After reporting a marginal profit of N273.74 million in May for the first time in about 15 years, the Nigerian National Petroleum Corporation may have returned to its old operational loss-making given its outing in June, reports Chineme Okafor
For the Nigerian National Petroleum Corporation (NNPC), making profit from its operations may have to take a while. NNPC in the month of May reported an operational profit of N273.74 million, indicating that it may have finally turned the corners and now on the profit making path, but it soon relapsed and reported a trade deficit of N26.51 billion from its operations in June, just a month after.
When in May it reported the N273.74 million operating profit as against its operating loss of N19.43 billion in April, the corporation attributed the feat to improved cost efficiency at its corporate headquarters and the operational performance of its subsidiary, the Petroleum Products Marketing Company (PPMC).
According to the state oil firm, “PPMC recorded a net gain of N17.69 billion as against the net loss of N6.91 billion in April, 2016 following complete stoppage of commercially unfavourable swaps and offshore processing agreements (OPAs).
It added that, “Direct-Sale and Direct-Purchase has now replaced the previous regime.”
But notwithstanding these improvements, the corporation explained that renewed and vigorous vandalism of pipelines in the Niger Delta means that crude oil productions were shut-in and cargoes deferred, thus denying revenues streams accruing to its other subsidiary, the Nigerian Petroleum Development Company (NPDC) and the federation.
However, in the corporation’s June 2016 financial report, some of the factors which propelled the May profit level appeared to have weakened – the PPMC posted a 13.30 per cent decline in its product sales, pipeline vandalism increased with about 261 breakage points, while its refineries still operated at deficit levels.
“This 11th publication of NNPC monthly financial and operations report indicate a deficit of N26.51 billion as against trading surplus of N274 million reported in May, 2016,” said the corporation in the June report.
It further explained: “This trading surplus does not represent net profit as there are other expenses that should ordinarily have been captured. The deficit in the month of June 2016 was majorly due to decrease in revenue generation as a result of decline in PPMC petroleum products sales by 13.30 per cent or N14.9 billion and increase in products distribution costs.
“Also June 2016 operations witnessed the major impact of incessant vandalism, during the month more than 261 vandalised points were recorded. In NPDC, a substantial portion of crude oil sales for the month estimated to be in excess of the deficit could not be realised due to force majeure declared by SPDC as a result of vandalised 48-inch Forcados export line.”
The loss-making points
The report pointed out that there were loss-making points that kept NNPC back from leveraging the profit trend it hit in May. According to the corporation , local refining capacity remained below commercial threshold within the month due to prolonged Turn Around Maintenance (TAM) issues; pipeline vandalism; and resultant products losses.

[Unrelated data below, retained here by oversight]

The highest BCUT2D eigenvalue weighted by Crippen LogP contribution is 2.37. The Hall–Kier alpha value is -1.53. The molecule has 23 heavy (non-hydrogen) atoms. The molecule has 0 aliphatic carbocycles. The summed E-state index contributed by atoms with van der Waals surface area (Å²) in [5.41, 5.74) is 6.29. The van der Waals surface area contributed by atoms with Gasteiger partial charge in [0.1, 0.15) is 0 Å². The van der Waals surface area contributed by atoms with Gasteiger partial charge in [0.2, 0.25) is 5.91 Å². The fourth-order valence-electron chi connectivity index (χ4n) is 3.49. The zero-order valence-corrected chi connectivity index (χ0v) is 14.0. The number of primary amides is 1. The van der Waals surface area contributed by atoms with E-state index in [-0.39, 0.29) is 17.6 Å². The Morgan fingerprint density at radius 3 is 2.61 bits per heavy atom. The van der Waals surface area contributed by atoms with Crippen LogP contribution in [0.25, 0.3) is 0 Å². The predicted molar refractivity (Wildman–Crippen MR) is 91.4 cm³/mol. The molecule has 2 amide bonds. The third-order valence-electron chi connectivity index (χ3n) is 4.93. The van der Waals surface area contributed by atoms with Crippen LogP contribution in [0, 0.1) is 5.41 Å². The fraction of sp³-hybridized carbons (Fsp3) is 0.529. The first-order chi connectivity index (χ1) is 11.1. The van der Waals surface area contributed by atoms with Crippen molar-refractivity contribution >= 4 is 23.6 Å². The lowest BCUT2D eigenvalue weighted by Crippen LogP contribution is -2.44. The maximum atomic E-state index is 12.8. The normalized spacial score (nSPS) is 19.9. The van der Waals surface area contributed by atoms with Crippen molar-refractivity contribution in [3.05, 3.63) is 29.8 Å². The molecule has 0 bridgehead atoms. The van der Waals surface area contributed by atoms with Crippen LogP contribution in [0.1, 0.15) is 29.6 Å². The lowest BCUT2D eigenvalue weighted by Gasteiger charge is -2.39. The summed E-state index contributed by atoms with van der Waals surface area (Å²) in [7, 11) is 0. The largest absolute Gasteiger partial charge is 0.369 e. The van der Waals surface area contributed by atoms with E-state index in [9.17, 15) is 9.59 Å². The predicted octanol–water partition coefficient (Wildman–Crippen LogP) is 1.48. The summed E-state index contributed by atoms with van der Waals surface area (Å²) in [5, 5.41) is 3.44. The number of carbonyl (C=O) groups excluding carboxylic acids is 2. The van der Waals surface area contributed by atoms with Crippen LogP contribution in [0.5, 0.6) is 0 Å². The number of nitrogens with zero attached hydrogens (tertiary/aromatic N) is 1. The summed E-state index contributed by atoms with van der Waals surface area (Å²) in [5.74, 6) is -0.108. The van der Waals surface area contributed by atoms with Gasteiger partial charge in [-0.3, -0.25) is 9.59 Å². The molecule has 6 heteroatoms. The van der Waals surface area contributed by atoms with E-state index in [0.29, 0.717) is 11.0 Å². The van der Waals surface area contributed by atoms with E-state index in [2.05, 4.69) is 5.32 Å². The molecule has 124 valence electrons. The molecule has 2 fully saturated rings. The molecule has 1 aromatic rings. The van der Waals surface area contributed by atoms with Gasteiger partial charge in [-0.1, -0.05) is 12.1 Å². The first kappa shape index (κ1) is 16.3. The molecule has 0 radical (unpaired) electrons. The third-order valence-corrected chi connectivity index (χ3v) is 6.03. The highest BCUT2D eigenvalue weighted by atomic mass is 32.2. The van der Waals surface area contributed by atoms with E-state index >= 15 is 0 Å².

The three refineries in Port Harcourt, Kaduna and Warri, it stated, had a combined operational deficit of N4.69 billion.
Further on their economics, the combined value of output by the three refineries (at import parity price) for the month of June 2016 amounted to N24.68 billion while the associated crude plus freight cost was N22.25 billion, giving a deficit of N4.69billion after considering their overhead of N7.12billion.
This clearly showed that the refineries do not operate on commercially viable terms as the report indicated that they have for a long time largely operated on that level.
“Local refining capacity has remained below commercial threshold due to prolonged Turn Around Maintenance (TAM) issues, pipeline vandalism and resultant losses. However, the ongoing refineries revamp is improving the situation.
“The combined value of output by the three refineries (at import parity price) for the month of June 2016 amounted to N24.68 billion while the associated crude plus freight cost was N22.25 billion, giving a deficit of N4.69 billion after considering overhead of N7.12billion,” stated the report.
Another loss-making point for the corporation in June was on its downstream operations where a total value of N101.96 billion was collected as sales revenue for white products sold by PPMC in the month of June 2016 compared with N115.66 billion collected in the prior month of May 2016.
The report however indicated that total revenues generated from the sales of white products for the period July 2015 to June 2016, about a year was N957.78 billion with Premium Motor Spirit (PMS) contributing about 89.19 per cent of the revenues collected with a value of N854.20 billion.
For the month under consideration, NNPC said 860.46 million litres of white product was distributed and sold by PPMC as against the 1,256.07 million litres it had in the month of May 2016. This, it noted, comprised of 761.04 million litres of PMS, 66.31 million litres of kerosene and 33.11 million litres of diesel.
In the upstream, the report explained that NPDC’s substantial portion of estimated crude oil sales for the month worth over N20 billion could not be realised due to force majeure declared by Shell Petroleum Development Company as a result of vandalised 48-inch Forcados export line. This development has lasted for a while, leaving the NPDC with such huge shortfall in revenue.
Similarly, gas supply to power plants by the corporation dropped to 327 million standard cubic feet per day (mmscfd) from 446mmscfd, and 1,483 megawatts (MW) as against 2,017MW respectively. This also represents a drop in revenue from gas supplies.